7. The underlying doctrinal motivation that inspires this document comes from the conviction that marriage is a value that takes its origin from the Creation and that it is rooted in human nature. “Have you not read that he who made them from the beginning made them male and female, and said, ?For this reason a man shall leave his father and mother and be joined to his wife, and the two shall become one?'” (Matthew 19: 4-5). Therefore, what the Church does for the family and marriage certainly contributes to the good of society as such and to the good of all. Furthermore, as an expression of the new life made possible by the Risen Christ, Christian marriage always expresses the truth about married love and is like a prophecy that clearly proclaims a human being’s real needs: that man and woman are called upon from the beginning to live in a communion of life and love and that this complementarity will lead to strengthening the human dignity of the spouses, the good of the children and of society itself, through “…the defence and promotion of life…everyone’s task and responsibility” (EV 91).

8. Therefore, the present document takes into consideration both the natural human realities proper to this divine institution, and the specific ones of the sacrament instituted by Christ. It isdivided into three parts:

1) The Importance of Preparation for Christian Marriage;

2) The Stages or Periods of Preparation;

3) The Celebration of Marriage.

THE IMPORTANCE OF PREPARATION 
FOR CHRISTIAN MARRIAGE

9. The starting point for an itinerary of marriage preparation is the awareness that the marriage covenant was taken up and raised to a sacrament of the New Covenant by the Lord Jesus Christ, through the power of the Holy Spirit. The sacrament joins the spouses to the self-giving love of Christ the Bridegroom for the Church, his Bride (cf. Ephesians 5: 25-32) by making them the image of, and sharers in this love. It makes them give praise to the Lord, it sanctifies the conjugal union and the life of the Christian faithful who celebrate it, and gives rise to the Christian family, the domestic church, the “first and living cell of society” (Apostolicam Actuositatem, 11), and the “sanctuary of life” (EV 92 and also 6, 88, 94). Therefore, the sacrament is celebrated and lived in the heart of the New Covenant, i.e. the paschal mystery. It is Christ, the Bridegroom in our midst (cf. Gratissimam Sane, 18; Matthew 9: 15), who is the source of its energies. Therefore, Christian couples and families are neither isolated nor alone.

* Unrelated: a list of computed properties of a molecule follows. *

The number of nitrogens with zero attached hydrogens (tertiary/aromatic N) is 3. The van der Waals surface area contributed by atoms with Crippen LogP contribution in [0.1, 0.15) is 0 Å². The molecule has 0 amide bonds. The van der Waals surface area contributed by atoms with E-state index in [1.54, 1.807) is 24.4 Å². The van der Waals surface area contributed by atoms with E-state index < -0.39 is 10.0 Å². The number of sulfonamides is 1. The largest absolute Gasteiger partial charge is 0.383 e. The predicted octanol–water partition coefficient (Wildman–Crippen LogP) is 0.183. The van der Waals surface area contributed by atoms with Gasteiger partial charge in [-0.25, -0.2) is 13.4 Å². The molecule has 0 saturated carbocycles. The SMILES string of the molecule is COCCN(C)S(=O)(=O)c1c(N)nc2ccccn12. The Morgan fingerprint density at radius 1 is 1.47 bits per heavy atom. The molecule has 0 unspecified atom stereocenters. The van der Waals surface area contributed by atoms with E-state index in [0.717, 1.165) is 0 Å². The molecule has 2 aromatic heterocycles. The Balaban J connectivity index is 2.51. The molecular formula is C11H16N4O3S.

For Christians, marriage, which has its origin in God the Creator, also implies a real vocation to a particular state and a life of grace. In order to be brought to its maturation, this vocation requires adequate, particular preparation and a specific path of faith and love, all the more so because this vocation is given to a couple for the good of the Church and society. This has all the meaning and strength of a public commitment made before God and society that goes beyond individual limits.

10. As a community of life and love, both as a natural divine institution and a sacrament, marriage always possesses a source of formidable energies (cf. FC 43), no matter what difficulties there may be. Through the witness of the spouses, marriage can become Good News, contributing greatly to the new evangelization, and ensuring the future of society. However, these energies must be discovered, appreciated and enhanced by the spouses themselves and by the ecclesial community in the period preceding the celebration of marriage that constitutes its preparation.

Many dioceses around the world are making efforts to find forms for an increasingly effective marriage preparation. Many positive experiences have been passed on to the Pontifical Council for the Family. No doubt these experiences will be consolidated more and more and provide valid assistance if they are known and appreciated within the Episcopal Conferences and by each Bishop in the pastoral care of the local Churches.

What is called Preparation in this document includes a broad and thorough process of education for married life which must be considered in the totality of its values. This is why if the current psychological and cultural situation is taken into consideration, marriage preparation represents an urgent need. In fact, preparation is educating for the respect and care for life which, in the Sanctuary of families, must become a real and proper culture of human life in all its manifestations and stages for those who are part of the people of life and for life (cf. EV 6, 78, 105). The very reality of marriage is so rich that it first requires a process of sensitization so that the engaged will feel the need to prepare themselves for it. Therefore, pastoral care of the family should direct its best efforts towards qualifying that preparation, also making use of pedagogical and psychological aids that have a sound orientation.